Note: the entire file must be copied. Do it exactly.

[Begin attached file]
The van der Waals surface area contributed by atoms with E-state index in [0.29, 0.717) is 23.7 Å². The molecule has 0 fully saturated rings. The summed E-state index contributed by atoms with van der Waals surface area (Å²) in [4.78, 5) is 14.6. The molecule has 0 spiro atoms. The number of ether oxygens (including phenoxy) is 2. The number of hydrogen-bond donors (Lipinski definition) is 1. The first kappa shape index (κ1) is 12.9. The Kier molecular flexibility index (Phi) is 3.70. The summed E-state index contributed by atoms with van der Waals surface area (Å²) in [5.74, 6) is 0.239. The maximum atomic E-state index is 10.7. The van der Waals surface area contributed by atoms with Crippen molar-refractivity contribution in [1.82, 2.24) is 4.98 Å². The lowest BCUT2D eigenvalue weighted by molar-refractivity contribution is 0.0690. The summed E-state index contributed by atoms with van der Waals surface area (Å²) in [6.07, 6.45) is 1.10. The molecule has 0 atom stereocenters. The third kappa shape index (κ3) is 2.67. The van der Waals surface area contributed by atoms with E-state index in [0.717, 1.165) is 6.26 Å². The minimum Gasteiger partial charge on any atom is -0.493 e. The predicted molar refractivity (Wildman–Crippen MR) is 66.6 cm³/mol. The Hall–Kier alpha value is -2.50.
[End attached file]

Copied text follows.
The van der Waals surface area contributed by atoms with E-state index in [0.29, 0.717) is 23.7 Å². The molecule has 0 fully saturated rings. The summed E-state index contributed by atoms with van der Waals surface area (Å²) in [4.78, 5) is 14.6. The molecule has 0 spiro atoms. The number of ether oxygens (including phenoxy) is 2. The number of hydrogen-bond donors (Lipinski definition) is 1. The first kappa shape index (κ1) is 12.9. The Kier molecular flexibility index (Phi) is 3.70. The summed E-state index contributed by atoms with van der Waals surface area (Å²) in [5.74, 6) is 0.239. The maximum atomic E-state index is 10.7. The van der Waals surface area contributed by atoms with Crippen molar-refractivity contribution in [1.82, 2.24) is 4.98 Å². The lowest BCUT2D eigenvalue weighted by molar-refractivity contribution is 0.0690. The summed E-state index contributed by atoms with van der Waals surface area (Å²) in [6.07, 6.45) is 1.10. The molecule has 0 atom stereocenters. The third kappa shape index (κ3) is 2.67. The van der Waals surface area contributed by atoms with E-state index in [0.717, 1.165) is 6.26 Å². The minimum Gasteiger partial charge on any atom is -0.493 e. The predicted molar refractivity (Wildman–Crippen MR) is 66.6 cm³/mol. The Hall–Kier alpha value is -2.50.